Early this month, the final selection for this year’s Golden Globes was announced. The nominations were some of the most notable films and television shows that encapsulated our screens in 2020 like The Crown, Schitt’s Creek, and so many more. Among those nominated was Emily in Paris, a Netflix series following a young girl’s journey and experience moving to Paris, France. Although the show was relatively enjoyable in the midst of its nomination, the critically acclaimed I May Destroy You was entirely snubbed not to receive one award in any category for the Golden Globes.
The particular nomination of Emily in Paris sparked outrage on social media, emphasizing peoples dismay at the lack of acknowledgment for the show I May Destroy You, also reviving the conversation yet again on the lack of diversity within the Golden Globes, pressing on the fact that white media is far more worthy and notable than Black film and television media. Tweets flooded social media referring to the nomination as a “joke”, and another example of the racial barriers and biases within award shows.
When speaking out on the nomination, Emily in Paris’ very own writer Deborah Copaken voiced her own dismay at the snubbed nomination for I May Destroy You, stating: “Now, am I excited that Emily in Paris was nominated? Yes. Of course. I’ve never been remotely close to seeing a Golden Globe statue up close, let alone being nominated for one. But that excitement is now unfortunately tempered by my rage over Coel’s snub. That I May Destroy You did not get one Golden Globe nod is not only wrong, but it’s also what is wrong with everything.” Copaken is right, this snubbed nomination is what’s wrong with everything, but the snubbing of I May Destroy You is less about race and more about what’s wrong with the message that Hollywood is sending sexual assault survivors — that the truth, and revelations that their stories, strength, and experiences shed light on aren’t good enough to be awarded.
I May Destroy You was a groundbreaking series that followed the aftermath and intricate effects and details of sexual assault. The show also showcased the forms and faces that assault takes — the way it can completely destroy someone from the inside out, shattering the fragile lining of normalcy. It is a show that feels beyond its time but also made far too late, a show that encapsulates the dark, messy murkiness of a survivor’s experience while somehow remaining all together inclusive, uplifting, hilarious, heartwarming, and beautiful.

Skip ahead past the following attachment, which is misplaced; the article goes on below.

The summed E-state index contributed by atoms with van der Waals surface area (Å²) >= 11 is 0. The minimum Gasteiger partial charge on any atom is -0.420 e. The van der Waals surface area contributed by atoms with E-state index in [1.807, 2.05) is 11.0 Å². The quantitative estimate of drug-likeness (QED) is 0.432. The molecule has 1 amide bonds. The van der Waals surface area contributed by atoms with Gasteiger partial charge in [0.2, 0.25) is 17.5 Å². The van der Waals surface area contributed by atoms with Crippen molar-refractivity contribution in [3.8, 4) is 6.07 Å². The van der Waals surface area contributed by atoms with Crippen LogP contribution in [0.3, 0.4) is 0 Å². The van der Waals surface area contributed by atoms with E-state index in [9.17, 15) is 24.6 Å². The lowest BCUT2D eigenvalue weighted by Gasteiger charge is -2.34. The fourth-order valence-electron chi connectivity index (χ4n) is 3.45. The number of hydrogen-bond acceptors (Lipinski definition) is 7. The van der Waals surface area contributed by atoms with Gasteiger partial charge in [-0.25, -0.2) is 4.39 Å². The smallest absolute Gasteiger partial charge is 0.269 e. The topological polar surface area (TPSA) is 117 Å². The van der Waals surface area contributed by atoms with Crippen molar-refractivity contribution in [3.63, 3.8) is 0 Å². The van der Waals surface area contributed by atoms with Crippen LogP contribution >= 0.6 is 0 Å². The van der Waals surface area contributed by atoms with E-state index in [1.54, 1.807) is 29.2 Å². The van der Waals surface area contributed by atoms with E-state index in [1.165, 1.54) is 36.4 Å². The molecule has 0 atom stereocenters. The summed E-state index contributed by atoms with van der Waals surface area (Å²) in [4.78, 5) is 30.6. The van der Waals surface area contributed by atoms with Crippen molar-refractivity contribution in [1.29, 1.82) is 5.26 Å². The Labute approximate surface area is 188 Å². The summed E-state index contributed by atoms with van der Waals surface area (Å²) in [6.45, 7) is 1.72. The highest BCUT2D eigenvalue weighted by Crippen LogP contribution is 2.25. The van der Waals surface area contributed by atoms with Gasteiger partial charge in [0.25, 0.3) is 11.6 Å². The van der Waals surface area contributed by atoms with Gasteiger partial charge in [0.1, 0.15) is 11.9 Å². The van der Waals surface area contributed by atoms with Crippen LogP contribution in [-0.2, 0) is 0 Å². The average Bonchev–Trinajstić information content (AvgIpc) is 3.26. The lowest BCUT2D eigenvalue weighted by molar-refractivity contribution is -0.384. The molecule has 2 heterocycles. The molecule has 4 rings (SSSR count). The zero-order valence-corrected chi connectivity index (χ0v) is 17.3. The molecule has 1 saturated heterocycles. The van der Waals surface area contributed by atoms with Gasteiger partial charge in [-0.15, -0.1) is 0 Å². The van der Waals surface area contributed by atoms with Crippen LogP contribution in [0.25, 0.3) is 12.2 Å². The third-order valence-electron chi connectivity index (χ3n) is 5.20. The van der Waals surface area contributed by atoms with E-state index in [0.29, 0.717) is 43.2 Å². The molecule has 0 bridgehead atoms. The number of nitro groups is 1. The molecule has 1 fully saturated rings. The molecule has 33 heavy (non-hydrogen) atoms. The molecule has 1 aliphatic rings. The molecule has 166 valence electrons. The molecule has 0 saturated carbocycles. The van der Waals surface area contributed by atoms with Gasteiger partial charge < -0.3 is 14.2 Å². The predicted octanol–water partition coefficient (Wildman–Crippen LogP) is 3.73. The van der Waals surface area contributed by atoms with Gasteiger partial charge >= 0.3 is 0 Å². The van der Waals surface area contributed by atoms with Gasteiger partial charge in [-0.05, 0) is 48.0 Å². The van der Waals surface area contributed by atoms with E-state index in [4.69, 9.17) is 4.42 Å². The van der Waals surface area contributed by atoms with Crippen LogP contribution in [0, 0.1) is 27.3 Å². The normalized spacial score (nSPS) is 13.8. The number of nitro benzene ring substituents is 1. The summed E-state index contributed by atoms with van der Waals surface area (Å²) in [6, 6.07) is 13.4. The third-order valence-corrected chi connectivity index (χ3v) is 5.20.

I May Destroy You created a universe in which we follow the narrative of a woman of color without leaving out or disregarding white women and LGBTQ+ members. The lack of acknowledgment for this masterpiece for me, personally, lies within the boundaries that the show disregards, the way that it remains unapologetic in every form and forces viewers to be uncomfortable in the reality that is sexual assault.
Of all the shows I personally watched in 2020, Emily in Paris included, I May Destroy You pushed the barriers of my understanding of sexual assault while inviting me to understand just a glimpse, a fraction of the effect it has on a person. This was the first time I was made aware of the way sexual assault manifests in the LGBTQ+ community — emphasizing how society reserves this type of assault to women, especially straight women. I witnessed the failure of law enforcement when it comes to supporting and helping sexual assault survivors. The show’s inclusivity wasn’t just in its diverse cast but in every aspect of each character’s story arc and their experiences with sex and relationships. It was, in fact, a show full of triggers but one that was needed in media — a piece of work that didn’t sugarcoat, brush over or romanticize the darkness of sexual assault and the spaces it takes in the aftermath. It was a story surrounding the narrative of a Black woman, her Black friends, and her experiences as a woman and a survivor.
This show was a beautifully crafted piece that pivoted on awareness. Awareness is oftentimes uncomfortable, which brings me to think that the awareness that I May Destroy You created was far too uncomfortable to be acknowledged. The lack of a nomination made me really sink my teeth in the fact that to this day, sexual assault remains a societal taboo that should be experienced and dealt with in private, that it is far too uncomfortable to be talked about within dialogue, to actually tackle the ways that survivors are left in the dust by family, friends, and law enforcement to fend for themselves.
I May Destroy You was about checking privilege, about the real meaning of being a survivor.
It shoved the reality of trauma into everyone’s faces and begged us to check ourselves and our perceived understanding of this experience. And the fact that it wasn’t nominated saddens me because it was the epitome of what media should be, a craft that is in the public interest and betters the scopes and paradigms of society — good media is I May Destroy You.
This article is less of an analysis of the dubbed nomination by the Golden Globes and more of an apology for survivors out there that felt like their story was shoved aside for “relatively good”, an apology that it took a Golden Globe nomination for me to understand how much sexual assault awareness actually means and the power it holds. But most importantly, my support and solidarity are with you because you are not alone. Your trauma and the story you hold in should be told and respected — it should be nominated for the strength that it is.